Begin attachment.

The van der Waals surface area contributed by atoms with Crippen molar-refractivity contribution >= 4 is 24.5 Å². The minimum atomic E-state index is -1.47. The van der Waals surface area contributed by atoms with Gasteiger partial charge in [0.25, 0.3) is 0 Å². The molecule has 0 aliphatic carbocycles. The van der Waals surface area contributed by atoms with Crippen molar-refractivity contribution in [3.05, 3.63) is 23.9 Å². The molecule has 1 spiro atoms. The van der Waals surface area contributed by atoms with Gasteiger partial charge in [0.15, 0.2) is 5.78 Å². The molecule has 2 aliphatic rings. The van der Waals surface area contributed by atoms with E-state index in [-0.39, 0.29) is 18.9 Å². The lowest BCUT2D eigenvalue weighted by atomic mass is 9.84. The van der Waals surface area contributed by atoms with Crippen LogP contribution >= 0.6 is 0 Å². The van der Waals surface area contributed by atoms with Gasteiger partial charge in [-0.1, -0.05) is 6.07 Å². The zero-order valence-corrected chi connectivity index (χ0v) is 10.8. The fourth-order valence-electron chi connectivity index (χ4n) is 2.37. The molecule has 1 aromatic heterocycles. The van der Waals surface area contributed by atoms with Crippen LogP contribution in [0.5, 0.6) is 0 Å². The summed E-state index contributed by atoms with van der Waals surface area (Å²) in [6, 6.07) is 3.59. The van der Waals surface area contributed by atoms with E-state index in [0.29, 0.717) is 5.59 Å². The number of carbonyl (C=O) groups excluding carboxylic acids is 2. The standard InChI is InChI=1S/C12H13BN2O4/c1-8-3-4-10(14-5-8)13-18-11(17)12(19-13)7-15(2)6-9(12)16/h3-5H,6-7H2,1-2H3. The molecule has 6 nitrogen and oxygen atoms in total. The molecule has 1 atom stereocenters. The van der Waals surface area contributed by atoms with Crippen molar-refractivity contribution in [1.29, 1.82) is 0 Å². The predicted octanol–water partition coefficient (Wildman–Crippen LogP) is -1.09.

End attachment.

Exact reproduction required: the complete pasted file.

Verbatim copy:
The van der Waals surface area contributed by atoms with Crippen molar-refractivity contribution >= 4 is 24.5 Å². The minimum atomic E-state index is -1.47. The van der Waals surface area contributed by atoms with Gasteiger partial charge in [0.25, 0.3) is 0 Å². The molecule has 0 aliphatic carbocycles. The van der Waals surface area contributed by atoms with Crippen molar-refractivity contribution in [3.05, 3.63) is 23.9 Å². The molecule has 1 spiro atoms. The van der Waals surface area contributed by atoms with Gasteiger partial charge in [0.15, 0.2) is 5.78 Å². The molecule has 2 aliphatic rings. The van der Waals surface area contributed by atoms with E-state index in [-0.39, 0.29) is 18.9 Å². The lowest BCUT2D eigenvalue weighted by atomic mass is 9.84. The van der Waals surface area contributed by atoms with Crippen LogP contribution >= 0.6 is 0 Å². The van der Waals surface area contributed by atoms with Gasteiger partial charge in [-0.1, -0.05) is 6.07 Å². The zero-order valence-corrected chi connectivity index (χ0v) is 10.8. The fourth-order valence-electron chi connectivity index (χ4n) is 2.37. The molecule has 1 aromatic heterocycles. The van der Waals surface area contributed by atoms with Crippen LogP contribution in [0.5, 0.6) is 0 Å². The summed E-state index contributed by atoms with van der Waals surface area (Å²) in [6, 6.07) is 3.59. The van der Waals surface area contributed by atoms with E-state index in [0.29, 0.717) is 5.59 Å². The number of carbonyl (C=O) groups excluding carboxylic acids is 2. The standard InChI is InChI=1S/C12H13BN2O4/c1-8-3-4-10(14-5-8)13-18-11(17)12(19-13)7-15(2)6-9(12)16/h3-5H,6-7H2,1-2H3. The molecule has 6 nitrogen and oxygen atoms in total. The molecule has 1 atom stereocenters. The van der Waals surface area contributed by atoms with Crippen molar-refractivity contribution in [1.29, 1.82) is 0 Å². The predicted octanol–water partition coefficient (Wildman–Crippen LogP) is -1.09.